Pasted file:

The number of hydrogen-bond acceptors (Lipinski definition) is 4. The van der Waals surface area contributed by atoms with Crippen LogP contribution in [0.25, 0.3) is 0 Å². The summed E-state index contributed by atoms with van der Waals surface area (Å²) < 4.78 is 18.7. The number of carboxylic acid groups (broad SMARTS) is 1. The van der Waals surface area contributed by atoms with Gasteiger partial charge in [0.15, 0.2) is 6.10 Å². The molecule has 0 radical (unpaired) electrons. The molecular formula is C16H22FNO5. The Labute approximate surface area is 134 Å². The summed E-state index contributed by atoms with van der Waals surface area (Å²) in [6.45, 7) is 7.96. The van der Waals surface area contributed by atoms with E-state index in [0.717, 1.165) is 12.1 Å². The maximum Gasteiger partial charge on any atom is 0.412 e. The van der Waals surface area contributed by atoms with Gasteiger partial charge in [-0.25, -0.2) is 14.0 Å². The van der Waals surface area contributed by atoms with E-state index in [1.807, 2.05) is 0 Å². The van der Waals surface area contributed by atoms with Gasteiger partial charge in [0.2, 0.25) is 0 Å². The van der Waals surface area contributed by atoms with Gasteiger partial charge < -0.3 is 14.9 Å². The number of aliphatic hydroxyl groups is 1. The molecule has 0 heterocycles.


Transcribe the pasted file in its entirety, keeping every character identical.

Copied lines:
The number of hydrogen-bond acceptors (Lipinski definition) is 4. The van der Waals surface area contributed by atoms with Crippen LogP contribution in [0.25, 0.3) is 0 Å². The summed E-state index contributed by atoms with van der Waals surface area (Å²) < 4.78 is 18.7. The number of carboxylic acid groups (broad SMARTS) is 1. The van der Waals surface area contributed by atoms with Gasteiger partial charge in [0.15, 0.2) is 6.10 Å². The molecule has 0 radical (unpaired) electrons. The molecular formula is C16H22FNO5. The Labute approximate surface area is 134 Å². The summed E-state index contributed by atoms with van der Waals surface area (Å²) in [6.45, 7) is 7.96. The van der Waals surface area contributed by atoms with E-state index in [0.717, 1.165) is 12.1 Å². The maximum Gasteiger partial charge on any atom is 0.412 e. The van der Waals surface area contributed by atoms with Gasteiger partial charge in [-0.25, -0.2) is 14.0 Å². The van der Waals surface area contributed by atoms with E-state index in [1.807, 2.05) is 0 Å². The van der Waals surface area contributed by atoms with Gasteiger partial charge in [0.2, 0.25) is 0 Å². The van der Waals surface area contributed by atoms with Gasteiger partial charge < -0.3 is 14.9 Å². The number of aliphatic hydroxyl groups is 1. The molecule has 0 heterocycles.